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Senate Votes to Take On Immigration, Again

June 26, 2007 - by Donny Shaw

Comprehensive immigration reform is officially back on the table. This afternoon, the Senate agreed by a vote of 46-35 to move forward once again with the immigration debate. They will debate a revised version of the immigration bill that died on a procedural vote on June 7th.

The revised bill is numbered S.1639. It has all off the parts that people opposed in the previous bill — namely a path to citizenship for current illegal immigrants and a temporary guestworker program — with some newly added security measures. First, It would set aside $4.4 billion in an “immigration Security Account” that it would establish to be used to help the Department of Homeland Security achieve the border security goals it outlines. Several of the security goals, also known as “benchmarks” or “triggers” because they are requirements that must be implemented before the bill’s other provisions take effect, have been beefed up. The new bill would require the deployment of more border patrol agents, the installation of more border fence and vehicle barrier on the southern border, the creation of a tracking system to keep track of guestworkers, and the resources for Immigration and Customs Enforcement (ICE) to detain more aliens at the border. But many think that these new border security provisions still aren’t tough enough — pictured above is Senator David Vitter (D, LA) explaining why he thinks the bill is still too weak on security.

Debate on the bill will be over by Friday. Between now and then, the Senate will vote on 24 amendments — twelve Democratic and twelve Republican — that have been selected by Senate leaders Harry Reid (D, NV) and Mitch McConnell (R, KY). Reid, the Majority Leader, is planning to use a rare parliamentary procedure known as a “”">clay pigeon" to ensure that these 24 amendments are voted on. A side effect of this procedure is that senators who did not manage to get their amendments included in this group of 24 will be barred from offering them at all. Whether or not this procedure will allow a more fair amending process is an issue of contention. Michelle Malkin has posted a letter to Reid from a group of senators concerned with the fairness of this process, as well as Reid’s response to them.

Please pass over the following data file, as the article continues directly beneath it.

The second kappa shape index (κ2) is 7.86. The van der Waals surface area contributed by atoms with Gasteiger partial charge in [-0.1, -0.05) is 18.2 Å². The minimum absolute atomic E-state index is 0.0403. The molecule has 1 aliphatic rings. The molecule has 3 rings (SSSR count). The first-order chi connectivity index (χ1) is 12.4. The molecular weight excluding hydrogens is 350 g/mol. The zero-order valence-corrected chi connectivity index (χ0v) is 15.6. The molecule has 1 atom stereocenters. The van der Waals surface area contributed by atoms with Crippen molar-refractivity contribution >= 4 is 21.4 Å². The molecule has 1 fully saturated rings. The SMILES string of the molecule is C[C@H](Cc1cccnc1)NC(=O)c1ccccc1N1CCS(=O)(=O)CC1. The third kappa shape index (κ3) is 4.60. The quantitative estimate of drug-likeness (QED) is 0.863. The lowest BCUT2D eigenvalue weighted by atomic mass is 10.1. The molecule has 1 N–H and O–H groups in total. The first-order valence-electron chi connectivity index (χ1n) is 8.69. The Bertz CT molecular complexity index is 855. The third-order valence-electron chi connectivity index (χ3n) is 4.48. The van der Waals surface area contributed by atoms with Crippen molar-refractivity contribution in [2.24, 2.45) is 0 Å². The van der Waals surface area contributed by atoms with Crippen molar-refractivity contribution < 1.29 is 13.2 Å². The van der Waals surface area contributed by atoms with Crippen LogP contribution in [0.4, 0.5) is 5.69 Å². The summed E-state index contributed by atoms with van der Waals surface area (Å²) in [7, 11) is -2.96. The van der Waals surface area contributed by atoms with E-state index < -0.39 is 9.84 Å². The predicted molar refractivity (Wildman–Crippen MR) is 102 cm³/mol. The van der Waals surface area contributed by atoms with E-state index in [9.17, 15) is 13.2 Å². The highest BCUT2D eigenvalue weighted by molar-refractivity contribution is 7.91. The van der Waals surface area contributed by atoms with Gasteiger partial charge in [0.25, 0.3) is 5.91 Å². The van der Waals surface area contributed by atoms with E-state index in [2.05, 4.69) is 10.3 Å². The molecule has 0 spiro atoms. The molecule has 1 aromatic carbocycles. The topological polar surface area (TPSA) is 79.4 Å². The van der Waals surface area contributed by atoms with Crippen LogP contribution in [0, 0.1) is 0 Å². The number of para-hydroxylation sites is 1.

A procedural vote requiring 60 votes to end the debate will take place on Thursday. If, after the bill has been altered by the amendment process, there are still 60 senators willing to continue moving forward with it, the final vote on passage will surely be approved because that motion only requires 50 votes. It would take only five of today’s aye votes to change to nays for the bill to die on the second procedural vote. The previous immigration bill passed the first procedural vote with an even stronger majority (that vote was 69-23), only to die after failing to pass the second procedural vote after two attempts. I suggested last week that Reid’s use of the “clay pigeon” procedure could be an indicator that, in the end, the bill will be approved. We’ll know for sure by Friday.

Check back here for updates on the amendment process, or check out the blog and news coverage as it rolls in on the bill page for a convenient overview of what’s happening and what people are saying. Blogs played a major role in advancing the public debate over the previous immigration bill. Now that the issue has officially returned, the buzz in the blogosphere will likely pick up again and it could have a big effect on whether or not the bill is passed.

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